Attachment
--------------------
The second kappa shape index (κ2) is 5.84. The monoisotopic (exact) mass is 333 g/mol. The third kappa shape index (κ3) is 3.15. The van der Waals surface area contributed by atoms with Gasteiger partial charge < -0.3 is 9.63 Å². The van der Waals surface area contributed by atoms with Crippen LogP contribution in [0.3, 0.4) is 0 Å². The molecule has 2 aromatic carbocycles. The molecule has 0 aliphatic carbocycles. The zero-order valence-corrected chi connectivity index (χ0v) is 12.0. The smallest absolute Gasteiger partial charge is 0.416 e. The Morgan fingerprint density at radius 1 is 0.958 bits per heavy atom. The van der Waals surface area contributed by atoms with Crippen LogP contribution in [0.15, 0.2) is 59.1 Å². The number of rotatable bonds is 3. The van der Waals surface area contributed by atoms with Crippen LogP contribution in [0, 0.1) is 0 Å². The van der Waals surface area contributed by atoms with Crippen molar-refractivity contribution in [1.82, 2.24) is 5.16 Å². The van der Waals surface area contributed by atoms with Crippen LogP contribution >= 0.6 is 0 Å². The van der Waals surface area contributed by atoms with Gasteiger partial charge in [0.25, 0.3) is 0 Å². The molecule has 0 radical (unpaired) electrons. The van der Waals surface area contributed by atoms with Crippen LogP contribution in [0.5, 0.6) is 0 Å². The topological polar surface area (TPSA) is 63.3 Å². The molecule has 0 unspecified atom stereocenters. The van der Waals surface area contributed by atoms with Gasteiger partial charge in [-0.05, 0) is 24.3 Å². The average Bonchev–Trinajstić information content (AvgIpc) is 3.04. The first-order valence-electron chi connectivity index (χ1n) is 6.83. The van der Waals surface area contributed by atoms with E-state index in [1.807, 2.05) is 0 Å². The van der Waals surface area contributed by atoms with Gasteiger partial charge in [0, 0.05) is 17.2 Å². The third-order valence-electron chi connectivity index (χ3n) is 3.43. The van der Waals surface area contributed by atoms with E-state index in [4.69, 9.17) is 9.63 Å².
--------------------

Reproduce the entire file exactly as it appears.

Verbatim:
The second kappa shape index (κ2) is 5.84. The monoisotopic (exact) mass is 333 g/mol. The third kappa shape index (κ3) is 3.15. The van der Waals surface area contributed by atoms with Gasteiger partial charge < -0.3 is 9.63 Å². The van der Waals surface area contributed by atoms with Crippen LogP contribution in [0.3, 0.4) is 0 Å². The molecule has 2 aromatic carbocycles. The molecule has 0 aliphatic carbocycles. The zero-order valence-corrected chi connectivity index (χ0v) is 12.0. The smallest absolute Gasteiger partial charge is 0.416 e. The Morgan fingerprint density at radius 1 is 0.958 bits per heavy atom. The van der Waals surface area contributed by atoms with Crippen LogP contribution in [0.15, 0.2) is 59.1 Å². The number of rotatable bonds is 3. The van der Waals surface area contributed by atoms with Crippen LogP contribution in [0, 0.1) is 0 Å². The van der Waals surface area contributed by atoms with Crippen molar-refractivity contribution in [1.82, 2.24) is 5.16 Å². The van der Waals surface area contributed by atoms with Crippen LogP contribution >= 0.6 is 0 Å². The van der Waals surface area contributed by atoms with Gasteiger partial charge in [0.25, 0.3) is 0 Å². The molecule has 0 radical (unpaired) electrons. The van der Waals surface area contributed by atoms with Crippen LogP contribution in [0.5, 0.6) is 0 Å². The topological polar surface area (TPSA) is 63.3 Å². The molecule has 0 unspecified atom stereocenters. The van der Waals surface area contributed by atoms with Gasteiger partial charge in [-0.05, 0) is 24.3 Å². The average Bonchev–Trinajstić information content (AvgIpc) is 3.04. The first-order valence-electron chi connectivity index (χ1n) is 6.83. The van der Waals surface area contributed by atoms with E-state index in [1.807, 2.05) is 0 Å². The van der Waals surface area contributed by atoms with Gasteiger partial charge in [0, 0.05) is 17.2 Å². The third-order valence-electron chi connectivity index (χ3n) is 3.43. The van der Waals surface area contributed by atoms with E-state index in [4.69, 9.17) is 9.63 Å².